Don't Give Offence if You Can't Take It


That seems to be the moral of this story, here.

South Park is an adult cartoon that flaunts its libertarian credentials. It has gone out of its way to offend stuffy people, attacking Christianity a number of times (most famously having Jesus turn water into wine by swapping the chalices when nobody was looking). Recently, however, an episode entitled Trapped in the Closet which kicked Scientology back and forth and back again, proved too much for Issac Hayes, the voice actor behind the popular character, Chef. A committed Scientologist, he quit the show citing religious offence.

“Religious beliefs are sacred to people, and at all times should be respected and honoured,” he added. “As a civil rights activist of the past 40 years, I cannot support a show that disrespects those beliefs and practices.”
(link coutesy Mark Dowling)

A number of people, including the creators, have wisely pointed out that Hayes had no problem collecting cheques for episodes that lampooned Christianity or other faiths.

It’s been a hard year, so far, for religious people. First there was the violent offence taken by radical Muslims over the publication of cartoons by a Danish newspaper (although it should be noted that the overwhelming majority of Muslims who took offense confined their activities to peaceful demonstrations). Then there were the calls by some Christians (including some who criticized newspapers for not standing up for freedom of speech by not publishing the Danish cartoons) that the people behind the University of Saskatchewan’s student paper be fired for publishing a cartoon of Jesus performing a sex act with a pig. There’s been a lot of people taking a lot of offence, and a lot of offence being given. Maybe there’s something in the water.

But let’s recap here: a group of radical Muslims torch property and injure people because they were offended by a set of cartoons. A number of Christians call for firings and boycotts because they were offended by a set of cartoons. A single Scientologist decides he cannot be associated with a production because he is offended by a cartoon.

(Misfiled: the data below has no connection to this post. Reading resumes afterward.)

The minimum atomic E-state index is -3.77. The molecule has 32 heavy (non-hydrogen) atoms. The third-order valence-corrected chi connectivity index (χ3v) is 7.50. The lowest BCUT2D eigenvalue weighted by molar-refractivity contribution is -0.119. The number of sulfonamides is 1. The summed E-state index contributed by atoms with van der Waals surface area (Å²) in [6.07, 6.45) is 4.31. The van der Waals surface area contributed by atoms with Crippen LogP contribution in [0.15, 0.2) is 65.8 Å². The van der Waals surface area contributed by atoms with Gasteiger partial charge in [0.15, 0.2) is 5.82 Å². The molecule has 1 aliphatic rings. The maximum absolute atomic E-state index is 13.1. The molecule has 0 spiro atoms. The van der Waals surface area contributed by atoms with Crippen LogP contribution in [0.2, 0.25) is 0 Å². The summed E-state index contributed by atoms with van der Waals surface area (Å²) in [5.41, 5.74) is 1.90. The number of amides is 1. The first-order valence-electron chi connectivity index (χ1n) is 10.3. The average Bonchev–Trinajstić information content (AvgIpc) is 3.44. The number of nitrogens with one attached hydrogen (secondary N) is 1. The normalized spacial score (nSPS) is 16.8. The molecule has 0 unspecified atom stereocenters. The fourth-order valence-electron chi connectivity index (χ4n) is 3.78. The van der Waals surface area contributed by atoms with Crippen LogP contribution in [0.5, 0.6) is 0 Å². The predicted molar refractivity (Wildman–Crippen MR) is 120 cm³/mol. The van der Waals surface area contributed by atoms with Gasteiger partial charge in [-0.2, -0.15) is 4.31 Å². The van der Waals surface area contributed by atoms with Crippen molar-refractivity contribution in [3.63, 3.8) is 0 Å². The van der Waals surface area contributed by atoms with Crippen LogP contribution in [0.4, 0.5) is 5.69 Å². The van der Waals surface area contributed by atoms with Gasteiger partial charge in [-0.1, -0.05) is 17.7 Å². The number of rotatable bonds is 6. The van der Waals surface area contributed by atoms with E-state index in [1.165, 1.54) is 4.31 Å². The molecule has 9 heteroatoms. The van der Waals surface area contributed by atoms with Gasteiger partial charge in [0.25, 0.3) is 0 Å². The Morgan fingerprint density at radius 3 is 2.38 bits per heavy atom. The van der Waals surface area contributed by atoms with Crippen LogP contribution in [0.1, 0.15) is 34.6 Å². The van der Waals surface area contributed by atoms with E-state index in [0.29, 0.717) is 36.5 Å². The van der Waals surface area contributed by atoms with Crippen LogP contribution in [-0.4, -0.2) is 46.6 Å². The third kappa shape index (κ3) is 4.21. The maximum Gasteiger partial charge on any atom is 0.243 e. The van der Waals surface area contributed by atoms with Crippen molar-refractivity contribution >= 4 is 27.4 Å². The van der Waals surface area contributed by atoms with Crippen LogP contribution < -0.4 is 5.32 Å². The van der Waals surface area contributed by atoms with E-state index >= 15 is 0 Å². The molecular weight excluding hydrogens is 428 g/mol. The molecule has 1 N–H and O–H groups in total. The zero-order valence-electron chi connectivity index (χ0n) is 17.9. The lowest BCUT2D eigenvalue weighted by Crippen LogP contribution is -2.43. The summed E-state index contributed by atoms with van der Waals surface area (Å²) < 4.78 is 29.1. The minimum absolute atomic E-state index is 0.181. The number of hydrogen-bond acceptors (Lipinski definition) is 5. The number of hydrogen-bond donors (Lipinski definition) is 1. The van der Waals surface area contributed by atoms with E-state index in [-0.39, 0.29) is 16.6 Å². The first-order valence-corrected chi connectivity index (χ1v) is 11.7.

Put together, Hayes has the most sensible response. He isn’t calling for firings or boycotts or violence because of South Park’s attack on Scientology. He is just saying, “I can’t continue with this” and he’s walking away. As long as he doesn’t sue, he is doing nothing more than exercising his own free speech rights. We may call him on his hypocrisy, but what about those people who claimed to defend the freedom of the press, but which then attacked the press when their own religious sensibilities were threatened? Despite Hayes hypocrisy, he is doing nothing more than he should be doing if he’s offended, and I think he deserves credit for that.

Of course, given Scientology’s litigious history, that glowing assessment may soon be sullied if the church and its defenders come out of the woodwork to try and sue the creators of South Park into oblivion.

We need to ask ourselves: do we truly believe in freedom of speech, or do we just look on in disdain when people claim to be offended, until it’s we who are offended?

If you believe in freedom of speech, then believe in it: be prepared for the fact that people are going to say things that offend you. At the same time, now that you know what it’s like to feel offence, perhaps you should show more respect for others who are offended.

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